General Election: What Have the Manifestos Ever Done for UK Tech?
By Luc Delany
General Election: What Have the Manifestos Ever Done for UK Tech?
20 Apr 2015 - Delany & Co

In case you hadn’t heard, there are less than three weeks to go until the closest run UK General Election in living memory and the best computational algorithms can’t predict the makeup of the next government. The parties have all now launched their manifestos, but which party promises the most for the UK’s tech industry?

Labour

Labour are making all the right noises with big statements on high speed broadband for all by 2020, mobile infrastructure investment, extension of Government Digital Services and creation of a ‘Small Business Administration’. Almost every major section of the manifesto makes mention of the importance of digital technology. It all sounds great and there are plenty of eye-catching terms (3D printing, robotics and big data!). But I just don’t see enough concrete proposals with any depth. Essentially, it lacks confidence.

For citizens, despite having led the charge against phone hacking, Labour pays lip service to data privacy and makes only a fleeting reference to ‘safeguards that protect people’s privacy’.

Verdict: Neutral. Makes the right sounds but lacks confidence and depth.

Conservatives

The Conservatives have boldly vowed to make the UK the ‘technology centre of Europe’. In total, their manifesto features the word ‘technology’ or ‘tech’ a bumper 46 times. There’s certainly encouraging detail in key areas including superfast broadband and mobile infrastructure, tech-oriented education, open government, SME and start-up support. This points to a future where government policy is underpinned and enabled by technology.

Naturally, the Conservatives have made much of their existing support for entrepreneurs and small businesses and the fact that as a Coalition member they have presided over the recent ‘ rise of UK tech startups’. They aim to continue to bolster this growth by ‘backing the financial technology revolution’, rolling out their innovative Help to Grow scheme and tripling availability of start-up loans, including to tech entrepreneurs.

Verdict: Positive. Concrete policies that portray a party that not only understands the benefits of tech but also supports industry.

Liberal Democrats

The Liberal Democrats’ manifesto is packed with technology content aplenty, continuing to build on existing policy areas such as superfast broadband roll-out, doubling innovation and research spending, rolling out a UK network of incubators for technology startups and opening up procurement. But they go beyond current ideas to suggest a Digital Bill of Rights, cluster networks, scale ups, Technology Impact Assessments and bolstering of digital based challenger banks, which are all uniquely Lib Dem offerings.

But the key difference is substantive, with the Lib Dems diving deeper into digital detail than either Labour or the Conservatives. For example, they are the only party who to have a section dedicated to ‘Securing Global Leadership in Technology’, rather than spread their commitments across the manifesto.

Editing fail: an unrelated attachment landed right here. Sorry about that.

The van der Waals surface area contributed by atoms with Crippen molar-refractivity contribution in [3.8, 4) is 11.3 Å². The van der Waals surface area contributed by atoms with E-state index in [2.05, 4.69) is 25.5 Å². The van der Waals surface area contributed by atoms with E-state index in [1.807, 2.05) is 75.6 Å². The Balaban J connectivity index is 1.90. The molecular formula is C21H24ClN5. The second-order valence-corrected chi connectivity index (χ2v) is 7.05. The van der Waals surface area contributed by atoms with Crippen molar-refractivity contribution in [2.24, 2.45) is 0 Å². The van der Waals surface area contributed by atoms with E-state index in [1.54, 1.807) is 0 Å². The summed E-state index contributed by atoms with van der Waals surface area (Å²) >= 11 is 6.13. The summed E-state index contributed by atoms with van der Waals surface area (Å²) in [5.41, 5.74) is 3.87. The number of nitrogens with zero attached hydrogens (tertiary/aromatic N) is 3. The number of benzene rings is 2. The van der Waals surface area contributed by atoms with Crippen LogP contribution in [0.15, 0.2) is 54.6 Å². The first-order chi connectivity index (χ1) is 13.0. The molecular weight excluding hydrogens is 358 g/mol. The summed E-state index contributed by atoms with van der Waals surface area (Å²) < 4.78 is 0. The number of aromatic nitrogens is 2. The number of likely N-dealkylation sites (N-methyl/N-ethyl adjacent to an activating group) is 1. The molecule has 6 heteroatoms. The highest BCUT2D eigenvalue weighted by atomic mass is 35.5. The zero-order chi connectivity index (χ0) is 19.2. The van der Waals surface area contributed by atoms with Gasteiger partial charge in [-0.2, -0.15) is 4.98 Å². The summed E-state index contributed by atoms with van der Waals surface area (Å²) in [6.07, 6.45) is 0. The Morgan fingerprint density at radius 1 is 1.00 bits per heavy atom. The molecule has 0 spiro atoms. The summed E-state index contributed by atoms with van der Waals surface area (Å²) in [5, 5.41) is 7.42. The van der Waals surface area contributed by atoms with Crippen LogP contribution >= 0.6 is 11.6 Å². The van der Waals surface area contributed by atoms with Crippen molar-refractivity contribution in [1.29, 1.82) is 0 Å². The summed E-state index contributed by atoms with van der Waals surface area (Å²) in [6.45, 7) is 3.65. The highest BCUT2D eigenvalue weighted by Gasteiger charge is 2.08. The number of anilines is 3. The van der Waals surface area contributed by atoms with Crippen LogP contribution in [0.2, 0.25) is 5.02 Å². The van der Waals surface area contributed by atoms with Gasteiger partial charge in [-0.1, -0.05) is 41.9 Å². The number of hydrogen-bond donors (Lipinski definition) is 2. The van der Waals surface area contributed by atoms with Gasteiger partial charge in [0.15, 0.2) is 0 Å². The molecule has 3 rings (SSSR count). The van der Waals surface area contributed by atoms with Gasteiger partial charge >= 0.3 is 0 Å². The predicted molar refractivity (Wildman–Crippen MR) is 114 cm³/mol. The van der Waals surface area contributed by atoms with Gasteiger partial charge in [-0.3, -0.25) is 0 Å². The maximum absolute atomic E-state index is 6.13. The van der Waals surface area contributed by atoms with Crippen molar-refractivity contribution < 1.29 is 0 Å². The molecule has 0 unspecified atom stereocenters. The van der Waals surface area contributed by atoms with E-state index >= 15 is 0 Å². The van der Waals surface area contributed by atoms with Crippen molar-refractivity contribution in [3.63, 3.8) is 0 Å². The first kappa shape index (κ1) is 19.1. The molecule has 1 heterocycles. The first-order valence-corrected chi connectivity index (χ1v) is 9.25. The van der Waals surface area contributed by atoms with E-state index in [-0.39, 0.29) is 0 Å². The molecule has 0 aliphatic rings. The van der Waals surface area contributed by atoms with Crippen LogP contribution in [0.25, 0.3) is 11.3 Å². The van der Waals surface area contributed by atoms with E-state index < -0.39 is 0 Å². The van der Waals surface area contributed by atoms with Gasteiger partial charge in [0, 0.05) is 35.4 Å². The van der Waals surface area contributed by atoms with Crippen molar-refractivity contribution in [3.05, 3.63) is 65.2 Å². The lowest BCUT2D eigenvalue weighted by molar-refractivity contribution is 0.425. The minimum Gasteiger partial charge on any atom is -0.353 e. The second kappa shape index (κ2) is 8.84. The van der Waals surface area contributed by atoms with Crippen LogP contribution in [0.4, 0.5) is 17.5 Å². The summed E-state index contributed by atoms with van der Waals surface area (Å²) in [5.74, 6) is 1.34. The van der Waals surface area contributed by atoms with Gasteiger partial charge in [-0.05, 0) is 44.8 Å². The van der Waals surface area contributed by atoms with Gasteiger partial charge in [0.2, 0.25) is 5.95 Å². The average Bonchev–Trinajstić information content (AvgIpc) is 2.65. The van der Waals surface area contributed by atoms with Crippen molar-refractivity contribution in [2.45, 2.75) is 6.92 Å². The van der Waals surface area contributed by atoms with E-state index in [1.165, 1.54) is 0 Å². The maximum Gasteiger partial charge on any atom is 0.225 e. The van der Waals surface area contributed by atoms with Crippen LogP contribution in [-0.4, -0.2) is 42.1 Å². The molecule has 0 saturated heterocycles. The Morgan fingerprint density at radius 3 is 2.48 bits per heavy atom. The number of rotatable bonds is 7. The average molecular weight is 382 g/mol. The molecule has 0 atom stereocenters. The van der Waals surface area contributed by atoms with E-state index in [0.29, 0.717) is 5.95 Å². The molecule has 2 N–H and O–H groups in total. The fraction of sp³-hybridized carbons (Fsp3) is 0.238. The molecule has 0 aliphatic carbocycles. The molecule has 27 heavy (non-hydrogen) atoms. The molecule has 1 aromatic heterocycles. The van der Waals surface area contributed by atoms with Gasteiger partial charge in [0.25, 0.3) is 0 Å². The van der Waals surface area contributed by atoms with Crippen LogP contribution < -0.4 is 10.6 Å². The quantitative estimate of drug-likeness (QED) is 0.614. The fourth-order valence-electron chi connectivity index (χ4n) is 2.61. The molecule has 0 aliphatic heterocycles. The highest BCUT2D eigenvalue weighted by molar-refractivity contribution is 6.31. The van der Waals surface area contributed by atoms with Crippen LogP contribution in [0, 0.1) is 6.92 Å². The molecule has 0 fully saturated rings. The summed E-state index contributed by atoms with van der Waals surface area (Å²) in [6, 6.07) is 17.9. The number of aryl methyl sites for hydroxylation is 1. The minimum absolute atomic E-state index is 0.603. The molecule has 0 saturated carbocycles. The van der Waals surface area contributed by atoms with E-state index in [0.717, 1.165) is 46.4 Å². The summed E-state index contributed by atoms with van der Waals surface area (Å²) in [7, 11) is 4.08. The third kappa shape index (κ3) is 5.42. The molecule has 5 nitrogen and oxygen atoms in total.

Verdict: Strong. Progressive and ambitious, providing comfort to both citizens and business.

Ukip, Greens, SNP and Plaid Cymru

To say that the smaller parties haven’t yet embraced tech is an understatement. There’s not a single reference from Ukip or Plaid Cymru on ‘digital’ or ‘technology’. The SNP manifesto is equally light. The Greens have definite tech policies but they’re largely about promoting personal privacy, not about supporting tech and its growth.

Verdict: N/A. After May 7th we won’t be looking to any of these parties for leadership on tech policies.

The best result for the UK tech industry?

Overall, the Lib Dems have the best policies, but if they are to be in power at all they will be a minor coalition party thus reducing their effectiveness. As a partner to Labour, they could provide the policy detail that Labour is lacking. As a partner to the Conservatives, they could continue the achievements of the current Coalition.

But a Conservative-backed EU referendum could jeopardise the UK’s standing as the digital leader of Europe. And given that a coalition may be formed not with the the Lib Dems but with other minor parties, it’s especially disappointing that the smaller parties haven’t better embraced tech, particularly when it could be a Labour-led not Conservative-led government.

It’s fair to say that the UK tech industry has serious momentum up and down the country and will hopefully continue to thrive in the short-term, regardless of the outcome on 7 May. What the next government must do, however, is enable the UK to continue to thrive in the long-term. Let’s hope a strong digital future for the UK doesn’t get lost in the horse-trading of coalition party politics.

By Luc Delany, CEO of Delany & Co, a public policy and communications agency for disruptive tech firms.

This blog post was featured on and written for the Huffington Post’s blog section: General Election: What Have the Manifestos Ever Done for UK Tech?

Beyond The Ballot is The Huffington Post UK’s alternative take on the General Election, taking on the issues too awkward for Westminster. It focuses on the unanswered questions around internet freedom, mental health and housing. Election news, blogs, polls and predictions are combined with in-depth coverage of our three issues including roundtable debates, MP interviews and analysis.

Photo Credit: WPA Pool via Getty Images

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